The Rules for Remote Working in Argentina
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Know Before They Go
The global tendency of remote working combined with Argentina’s current economic distress makes the City of Buenos Aires a tempting destination for those who can live distant from their employer. Clients frequently consult us on remote work arrangements, and we thought this primer would be a useful first step toward understanding and planning for certain risks that may not be evident at first glance.
Low living costs in a vibrant, cosmopolitan city in a privileged time zone tempt employees and employers alike. The individual freelancer—the so-called “digital nomad”—who receives payments in cash, crypto, or a foreign bank account and stays “under the radar” might not think about anything more than entering the country on a recently created “digital nomad visa,” allowing the holder to work from Argentina for up to 180 days (with the right to extend one time for a like number of days) and making sure to have international healthcare coverage. But for the multinational employer seeking global compliance, the remote working arrangement for its employees becomes more complex. This article speaks to just such an employer.
Employment Considerations for Remote Working in Argentina
Argentina’s employment laws and interpretation are largely protectionist and slanted to favour the employee, presumed to be the weaker party. If a plaintiff says they were an Argentine employee, the defendant must prove they were not. As a result, failing to payroll an employee locally can prove a costly mistake.
Long-Term Remote Working
Whether one is an Argentine employee is a question of fact. If the employee worked for a sustained period in Argentina, the law generally finds a de facto Argentine employment that should have been registered. The failure to register exposes the employer to potentially significant penalties.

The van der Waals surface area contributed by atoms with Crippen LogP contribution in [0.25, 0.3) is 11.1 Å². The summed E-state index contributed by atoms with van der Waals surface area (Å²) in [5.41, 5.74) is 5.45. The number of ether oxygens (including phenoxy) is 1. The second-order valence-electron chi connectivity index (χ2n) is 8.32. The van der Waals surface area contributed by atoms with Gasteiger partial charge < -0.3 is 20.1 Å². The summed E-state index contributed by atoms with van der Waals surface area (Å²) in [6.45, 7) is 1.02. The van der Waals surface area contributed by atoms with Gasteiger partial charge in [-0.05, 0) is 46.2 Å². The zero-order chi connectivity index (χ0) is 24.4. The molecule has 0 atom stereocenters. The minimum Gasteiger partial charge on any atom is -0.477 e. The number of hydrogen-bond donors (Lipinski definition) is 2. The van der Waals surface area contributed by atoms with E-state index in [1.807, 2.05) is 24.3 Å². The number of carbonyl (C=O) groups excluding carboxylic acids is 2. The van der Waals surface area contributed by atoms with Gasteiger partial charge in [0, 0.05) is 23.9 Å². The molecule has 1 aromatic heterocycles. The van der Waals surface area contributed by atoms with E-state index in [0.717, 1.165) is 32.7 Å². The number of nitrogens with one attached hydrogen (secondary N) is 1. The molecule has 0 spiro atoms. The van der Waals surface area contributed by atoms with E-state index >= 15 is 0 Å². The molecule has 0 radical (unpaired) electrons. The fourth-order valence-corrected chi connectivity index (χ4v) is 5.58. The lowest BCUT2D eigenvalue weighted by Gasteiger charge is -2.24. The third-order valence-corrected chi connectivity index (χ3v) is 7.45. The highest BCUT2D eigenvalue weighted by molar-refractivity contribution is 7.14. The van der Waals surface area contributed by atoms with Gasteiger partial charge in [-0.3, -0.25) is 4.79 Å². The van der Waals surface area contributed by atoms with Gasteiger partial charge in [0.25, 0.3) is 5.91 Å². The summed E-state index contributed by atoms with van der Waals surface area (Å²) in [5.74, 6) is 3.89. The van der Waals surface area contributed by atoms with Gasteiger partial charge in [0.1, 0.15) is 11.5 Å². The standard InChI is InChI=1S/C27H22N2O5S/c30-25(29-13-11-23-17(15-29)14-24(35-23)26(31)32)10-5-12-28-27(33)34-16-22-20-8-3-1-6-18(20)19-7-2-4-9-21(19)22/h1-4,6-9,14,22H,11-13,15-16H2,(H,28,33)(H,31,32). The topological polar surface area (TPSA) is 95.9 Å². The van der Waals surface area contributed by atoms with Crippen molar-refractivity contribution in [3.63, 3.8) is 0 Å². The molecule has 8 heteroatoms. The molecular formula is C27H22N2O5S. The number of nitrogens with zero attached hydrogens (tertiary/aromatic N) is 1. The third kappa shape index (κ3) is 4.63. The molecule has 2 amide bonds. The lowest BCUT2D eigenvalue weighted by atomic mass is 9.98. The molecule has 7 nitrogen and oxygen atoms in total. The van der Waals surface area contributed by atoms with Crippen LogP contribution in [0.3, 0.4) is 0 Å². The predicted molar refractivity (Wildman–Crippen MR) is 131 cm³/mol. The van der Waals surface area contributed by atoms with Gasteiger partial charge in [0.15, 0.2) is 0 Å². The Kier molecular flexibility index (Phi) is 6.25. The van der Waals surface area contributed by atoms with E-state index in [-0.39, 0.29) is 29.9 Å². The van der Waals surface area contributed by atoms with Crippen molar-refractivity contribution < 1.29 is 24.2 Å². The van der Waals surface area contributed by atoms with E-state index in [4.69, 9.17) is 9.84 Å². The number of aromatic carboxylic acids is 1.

Generally, no remote employee wants to be an Argentine employee, which would mean paying Argentine income tax and, potentially, social security charges, and likely earning in local currency. That sentiment, however, often quickly changes once employment is terminated. At that point, Argentina’s statutory rules of severance (one full month of wages for each year of service) and fines payable to the litigant offer strong incentive to sue. This often comes as a surprise to foreign employers accustomed to the rules of at-will employment.
Short-Term Remote Working
For a short-term remote arrangement, the risk of a de facto Argentine employment relationship is negligible to non-existent. Employees coming for a week or two to work for their employer do not pose issues of non-compliance with Argentine employment law nor a credible basis for the employee to assert termination and other employment benefits under Argentine employment law. These persons do not need to register employment in Argentina or obtain a work visa for an employee looking to work for a couple of weeks in Argentina. The analysis becomes much more nuanced if the arrangement extends longer. Unfortunately, there is no statutory guidance to provide a bright line as to when, temporally, an arrangement would default to Argentine law. More than a month and at least some hypothetical exposure begins to accrue.